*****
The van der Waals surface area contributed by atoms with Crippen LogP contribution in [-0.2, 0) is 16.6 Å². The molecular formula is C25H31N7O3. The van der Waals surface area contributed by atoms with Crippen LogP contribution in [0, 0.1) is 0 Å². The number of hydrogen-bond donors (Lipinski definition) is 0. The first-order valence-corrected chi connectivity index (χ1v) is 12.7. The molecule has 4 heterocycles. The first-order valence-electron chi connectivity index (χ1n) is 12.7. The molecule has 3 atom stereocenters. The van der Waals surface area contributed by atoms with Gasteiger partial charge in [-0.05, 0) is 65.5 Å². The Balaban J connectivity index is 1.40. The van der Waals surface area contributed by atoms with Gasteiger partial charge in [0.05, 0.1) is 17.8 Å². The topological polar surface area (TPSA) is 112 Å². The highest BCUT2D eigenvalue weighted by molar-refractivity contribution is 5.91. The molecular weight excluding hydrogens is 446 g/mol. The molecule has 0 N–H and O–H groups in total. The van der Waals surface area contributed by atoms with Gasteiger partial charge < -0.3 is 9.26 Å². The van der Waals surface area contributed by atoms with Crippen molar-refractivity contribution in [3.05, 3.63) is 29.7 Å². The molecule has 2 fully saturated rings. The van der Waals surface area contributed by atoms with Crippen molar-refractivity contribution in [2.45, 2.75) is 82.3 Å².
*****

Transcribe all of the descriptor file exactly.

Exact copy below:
The van der Waals surface area contributed by atoms with Crippen LogP contribution in [-0.2, 0) is 16.6 Å². The molecular formula is C25H31N7O3. The van der Waals surface area contributed by atoms with Crippen LogP contribution in [0, 0.1) is 0 Å². The number of hydrogen-bond donors (Lipinski definition) is 0. The first-order valence-corrected chi connectivity index (χ1v) is 12.7. The molecule has 4 heterocycles. The first-order valence-electron chi connectivity index (χ1n) is 12.7. The molecule has 3 atom stereocenters. The van der Waals surface area contributed by atoms with Gasteiger partial charge in [-0.05, 0) is 65.5 Å². The Balaban J connectivity index is 1.40. The van der Waals surface area contributed by atoms with Gasteiger partial charge in [0.05, 0.1) is 17.8 Å². The topological polar surface area (TPSA) is 112 Å². The highest BCUT2D eigenvalue weighted by molar-refractivity contribution is 5.91. The molecular weight excluding hydrogens is 446 g/mol. The molecule has 0 N–H and O–H groups in total. The van der Waals surface area contributed by atoms with Gasteiger partial charge < -0.3 is 9.26 Å². The van der Waals surface area contributed by atoms with Crippen molar-refractivity contribution in [3.05, 3.63) is 29.7 Å². The molecule has 2 fully saturated rings. The van der Waals surface area contributed by atoms with Crippen molar-refractivity contribution in [2.45, 2.75) is 82.3 Å².